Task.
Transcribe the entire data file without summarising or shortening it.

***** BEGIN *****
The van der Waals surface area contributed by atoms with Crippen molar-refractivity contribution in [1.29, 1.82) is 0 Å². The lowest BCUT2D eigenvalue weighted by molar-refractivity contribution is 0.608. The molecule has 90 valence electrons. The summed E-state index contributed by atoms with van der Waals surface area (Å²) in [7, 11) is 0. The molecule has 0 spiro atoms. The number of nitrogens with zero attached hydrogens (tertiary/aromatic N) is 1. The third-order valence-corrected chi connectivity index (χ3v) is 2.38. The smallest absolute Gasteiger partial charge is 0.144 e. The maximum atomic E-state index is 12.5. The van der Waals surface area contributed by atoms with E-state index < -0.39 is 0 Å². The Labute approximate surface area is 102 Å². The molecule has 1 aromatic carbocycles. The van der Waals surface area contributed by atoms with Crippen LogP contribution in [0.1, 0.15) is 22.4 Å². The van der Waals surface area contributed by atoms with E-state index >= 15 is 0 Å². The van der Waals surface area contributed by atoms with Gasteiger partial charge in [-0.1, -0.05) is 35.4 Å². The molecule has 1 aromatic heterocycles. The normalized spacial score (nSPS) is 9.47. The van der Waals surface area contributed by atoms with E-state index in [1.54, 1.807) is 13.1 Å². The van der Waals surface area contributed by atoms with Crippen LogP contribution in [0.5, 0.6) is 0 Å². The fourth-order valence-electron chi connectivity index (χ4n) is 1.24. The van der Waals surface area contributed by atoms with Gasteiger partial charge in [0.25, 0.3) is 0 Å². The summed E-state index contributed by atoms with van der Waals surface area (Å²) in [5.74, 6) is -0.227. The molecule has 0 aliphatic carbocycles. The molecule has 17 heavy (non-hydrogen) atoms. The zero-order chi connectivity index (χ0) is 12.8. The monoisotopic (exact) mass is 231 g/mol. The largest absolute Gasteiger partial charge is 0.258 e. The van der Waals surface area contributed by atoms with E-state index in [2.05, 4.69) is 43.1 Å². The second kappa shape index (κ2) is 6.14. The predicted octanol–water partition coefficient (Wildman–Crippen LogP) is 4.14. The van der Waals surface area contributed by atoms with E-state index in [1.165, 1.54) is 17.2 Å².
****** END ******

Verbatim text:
The van der Waals surface area contributed by atoms with Crippen molar-refractivity contribution in [1.29, 1.82) is 0 Å². The lowest BCUT2D eigenvalue weighted by molar-refractivity contribution is 0.608. The molecule has 90 valence electrons. The summed E-state index contributed by atoms with van der Waals surface area (Å²) in [7, 11) is 0. The molecule has 0 spiro atoms. The number of nitrogens with zero attached hydrogens (tertiary/aromatic N) is 1. The third-order valence-corrected chi connectivity index (χ3v) is 2.38. The smallest absolute Gasteiger partial charge is 0.144 e. The maximum atomic E-state index is 12.5. The van der Waals surface area contributed by atoms with E-state index < -0.39 is 0 Å². The Labute approximate surface area is 102 Å². The molecule has 1 aromatic carbocycles. The van der Waals surface area contributed by atoms with Crippen LogP contribution in [0.1, 0.15) is 22.4 Å². The van der Waals surface area contributed by atoms with E-state index >= 15 is 0 Å². The van der Waals surface area contributed by atoms with Gasteiger partial charge in [-0.1, -0.05) is 35.4 Å². The molecule has 1 aromatic heterocycles. The normalized spacial score (nSPS) is 9.47. The van der Waals surface area contributed by atoms with E-state index in [1.54, 1.807) is 13.1 Å². The van der Waals surface area contributed by atoms with Crippen LogP contribution in [0.5, 0.6) is 0 Å². The fourth-order valence-electron chi connectivity index (χ4n) is 1.24. The van der Waals surface area contributed by atoms with Gasteiger partial charge in [0.25, 0.3) is 0 Å². The summed E-state index contributed by atoms with van der Waals surface area (Å²) in [5.74, 6) is -0.227. The molecule has 0 aliphatic carbocycles. The molecule has 17 heavy (non-hydrogen) atoms. The zero-order chi connectivity index (χ0) is 12.8. The monoisotopic (exact) mass is 231 g/mol. The largest absolute Gasteiger partial charge is 0.258 e. The van der Waals surface area contributed by atoms with E-state index in [2.05, 4.69) is 43.1 Å². The second kappa shape index (κ2) is 6.14. The predicted octanol–water partition coefficient (Wildman–Crippen LogP) is 4.14. The van der Waals surface area contributed by atoms with E-state index in [1.165, 1.54) is 17.2 Å².